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The Ruby Knight

The Ruby Knight

Titel: The Ruby Knight
Autoren: David Eddings
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A history of the House of Sparhawk
From the Chronicles of the Pandion Brotherhood

    It was in the twenty-fifth century when the hordes of Otha of Zemoch invaded the Elene kingdoms of western Eosia and swept all before them with fire and sword in their march to the west. Otha appeared invincible until his forces were met on the great, smoke-shrouded battlefield at Lake Randera by the combined armies of the western kingdoms and the concerted might of the Knights of the Church. The battle there in central Lamorkand is said to have raged for weeks before the invading Zemochs were finally pushed back and turned to flee for their own borders.
    The victory of the Elenes was thus complete, but fully half of the Church Knights lay slain upon the battlefield, and the armies of the Elene kings numbered their dead by the scores of thousands. When the victorious but exhausted survivors returned to their homes, they faced an even grimmer foe – the famine which is one of the common results of war.
    The famine in Eosia endured for generations, threatening at times to depopulate the continent. Inevitably, social organization began to break down, and political chaos reigned in the Elene kingdoms. Rogue barons paid only lip service to their oaths of fealty to their kings. Private disputes often resulted in ugly little wars, and open banditry was common. These conditions generally prevailed until well into the early years of the twenty-seventh century.
    It was in this time of turmoil that an acolyte appeared at the gates of our Mother-house at Demos expressing an earnest desire to become a member of our order. As his training began, our Preceptor soon realized that this young postulant, Sparhawk by name, was no ordinary man. He quickly outstripped his fellow novices and even mastered seasoned Pandions on the practice field. It was not merely his physical prowess, however, which so distinguished him, since his intellectual gifts were also towering. His aptitude for the secrets of Styricum was the delight of his tutor in those arts, and the aged Styric instructor guided his pupil into areas of magic far beyond those customarily taught the Pandion Knights. The Patriarch of Demos was no less enthusiastic about the intellect of this novice, and by the time Sir Sparhawk had won his spurs, he was also skilled in the intricacies of philosophy and theological disputation.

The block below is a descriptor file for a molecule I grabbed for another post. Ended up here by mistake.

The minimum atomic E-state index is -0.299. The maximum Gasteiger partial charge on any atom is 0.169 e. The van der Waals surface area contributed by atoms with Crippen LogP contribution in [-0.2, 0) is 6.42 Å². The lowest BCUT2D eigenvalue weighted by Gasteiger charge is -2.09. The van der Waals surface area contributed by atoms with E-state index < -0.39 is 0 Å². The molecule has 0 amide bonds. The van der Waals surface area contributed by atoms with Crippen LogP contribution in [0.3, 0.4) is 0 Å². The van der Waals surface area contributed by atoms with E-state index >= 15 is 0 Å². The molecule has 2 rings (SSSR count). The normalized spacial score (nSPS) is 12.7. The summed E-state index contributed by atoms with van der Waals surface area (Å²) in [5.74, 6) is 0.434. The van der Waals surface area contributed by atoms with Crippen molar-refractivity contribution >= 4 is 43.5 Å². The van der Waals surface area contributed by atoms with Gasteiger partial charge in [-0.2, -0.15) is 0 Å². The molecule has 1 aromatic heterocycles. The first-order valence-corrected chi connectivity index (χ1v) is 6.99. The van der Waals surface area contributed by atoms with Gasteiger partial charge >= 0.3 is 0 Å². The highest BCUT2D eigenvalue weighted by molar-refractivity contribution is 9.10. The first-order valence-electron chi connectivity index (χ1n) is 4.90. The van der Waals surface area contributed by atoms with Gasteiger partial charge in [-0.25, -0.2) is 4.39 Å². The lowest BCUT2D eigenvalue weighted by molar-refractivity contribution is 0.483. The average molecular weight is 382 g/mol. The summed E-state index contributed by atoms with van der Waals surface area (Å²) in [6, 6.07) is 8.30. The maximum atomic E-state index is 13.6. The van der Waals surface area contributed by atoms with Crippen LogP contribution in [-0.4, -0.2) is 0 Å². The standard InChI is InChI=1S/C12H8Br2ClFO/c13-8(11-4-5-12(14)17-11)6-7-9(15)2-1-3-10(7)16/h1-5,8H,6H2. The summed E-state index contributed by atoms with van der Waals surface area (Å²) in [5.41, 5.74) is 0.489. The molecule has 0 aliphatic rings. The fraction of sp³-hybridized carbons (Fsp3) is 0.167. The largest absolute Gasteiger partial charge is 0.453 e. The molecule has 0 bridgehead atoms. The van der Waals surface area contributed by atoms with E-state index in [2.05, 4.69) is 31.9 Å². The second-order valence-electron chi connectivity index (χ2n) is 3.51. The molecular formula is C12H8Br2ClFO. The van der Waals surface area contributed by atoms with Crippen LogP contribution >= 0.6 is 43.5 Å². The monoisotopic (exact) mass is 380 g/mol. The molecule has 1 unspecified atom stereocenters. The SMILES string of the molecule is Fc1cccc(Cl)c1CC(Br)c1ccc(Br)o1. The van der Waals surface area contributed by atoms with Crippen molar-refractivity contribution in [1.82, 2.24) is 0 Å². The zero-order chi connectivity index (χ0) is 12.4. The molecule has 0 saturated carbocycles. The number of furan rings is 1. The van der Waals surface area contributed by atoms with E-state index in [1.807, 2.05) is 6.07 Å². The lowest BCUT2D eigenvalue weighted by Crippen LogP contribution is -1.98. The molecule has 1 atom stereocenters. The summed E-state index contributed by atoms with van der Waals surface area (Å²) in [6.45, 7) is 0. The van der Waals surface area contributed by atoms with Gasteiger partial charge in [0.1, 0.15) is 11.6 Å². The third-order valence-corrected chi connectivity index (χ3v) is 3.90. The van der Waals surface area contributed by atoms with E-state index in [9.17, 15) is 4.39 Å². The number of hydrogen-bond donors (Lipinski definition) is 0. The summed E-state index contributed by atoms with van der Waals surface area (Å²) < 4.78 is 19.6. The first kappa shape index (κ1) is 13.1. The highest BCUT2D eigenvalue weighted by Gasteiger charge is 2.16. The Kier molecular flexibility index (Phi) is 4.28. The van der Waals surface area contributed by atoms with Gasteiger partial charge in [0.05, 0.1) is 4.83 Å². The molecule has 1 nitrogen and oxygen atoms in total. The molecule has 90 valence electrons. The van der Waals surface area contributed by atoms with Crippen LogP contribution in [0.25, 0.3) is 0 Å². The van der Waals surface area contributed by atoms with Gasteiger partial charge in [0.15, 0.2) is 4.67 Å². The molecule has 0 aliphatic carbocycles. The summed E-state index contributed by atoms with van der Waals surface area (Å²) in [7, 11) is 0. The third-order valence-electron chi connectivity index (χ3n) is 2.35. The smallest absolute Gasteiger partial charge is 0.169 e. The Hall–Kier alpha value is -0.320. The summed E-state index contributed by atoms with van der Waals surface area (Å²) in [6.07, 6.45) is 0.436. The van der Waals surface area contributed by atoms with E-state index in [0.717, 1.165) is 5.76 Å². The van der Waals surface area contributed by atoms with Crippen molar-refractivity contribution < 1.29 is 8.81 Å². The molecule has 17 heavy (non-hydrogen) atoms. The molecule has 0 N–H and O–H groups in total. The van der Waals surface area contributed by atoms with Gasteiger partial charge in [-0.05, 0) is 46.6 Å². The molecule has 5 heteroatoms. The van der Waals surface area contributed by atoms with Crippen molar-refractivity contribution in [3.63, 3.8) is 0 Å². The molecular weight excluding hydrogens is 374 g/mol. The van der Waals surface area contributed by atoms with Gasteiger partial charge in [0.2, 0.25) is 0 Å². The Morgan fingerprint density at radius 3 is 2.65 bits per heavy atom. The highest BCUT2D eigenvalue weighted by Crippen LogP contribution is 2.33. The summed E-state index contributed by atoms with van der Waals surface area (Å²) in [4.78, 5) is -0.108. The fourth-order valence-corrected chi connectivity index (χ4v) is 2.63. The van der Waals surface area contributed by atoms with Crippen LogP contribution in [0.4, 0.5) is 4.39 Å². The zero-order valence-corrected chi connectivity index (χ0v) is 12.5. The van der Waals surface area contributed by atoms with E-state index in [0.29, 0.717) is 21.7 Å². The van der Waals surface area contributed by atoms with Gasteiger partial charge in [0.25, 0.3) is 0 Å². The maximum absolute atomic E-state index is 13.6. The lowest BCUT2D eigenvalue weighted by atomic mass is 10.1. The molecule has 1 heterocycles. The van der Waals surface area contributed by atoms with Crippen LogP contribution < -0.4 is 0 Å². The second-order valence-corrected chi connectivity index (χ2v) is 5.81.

It was at about the time that Sir Sparhawk was knighted that the youthful King Antor ascended the Elenian throne in Cimmura, and the lives of the two young men soon became intricately intertwined. King Antor was a rash, even foolhardy youth, and an outbreak of banditry along his northern border enraged him to the point where he threw caution to the winds and mounted a punitive expedition into that portion of his kingdom with a woefully inadequate force. When word of this reached Demos, the Preceptor of the Pandion Knights dispatched a relief column to rush north to the King’s aid, and among the knights in that column was Sir Sparhawk.
    King Antor was soon far out of his depth. Although no one can dispute his personal bravery, his lack of experience often led him into serious tactical and strategic blunders. Since he was oblivious to the alliances between the various bandit barons of the northern marches, he oft-times led his men against one of them without giving thought to the fact that another was very likely to come to the aid of his ally. Thus, King Antor’s already seriously outnumbered force was steadily whittled down by surprise attacks directed at the rear of his army. The barons of the north gleefully outflanked him again and again as he charged blindly forward, and they steadily decimated his reserves.
    And so it stood when Sparhawk and the other Pandion Knights arrived in the war-zone. The armies which had been so sorely pressing the young king were largely untrained, a rabble recruited from local robber-bands. The barons who led them fell back to take stock of the situation. Although their numbers were still overwhelming, the reputed skill of the Pandions on the battlefield was something to be taken into account. A few of their number, made rash by their previous successes, urged their allies to press the attack, but older and wiser men advised caution. It is certain that a fair number of the barons, young and old alike, saw the way to the throne of Elenia opening before them. Should King Antor fall in battle, his crown might easily become the property of any
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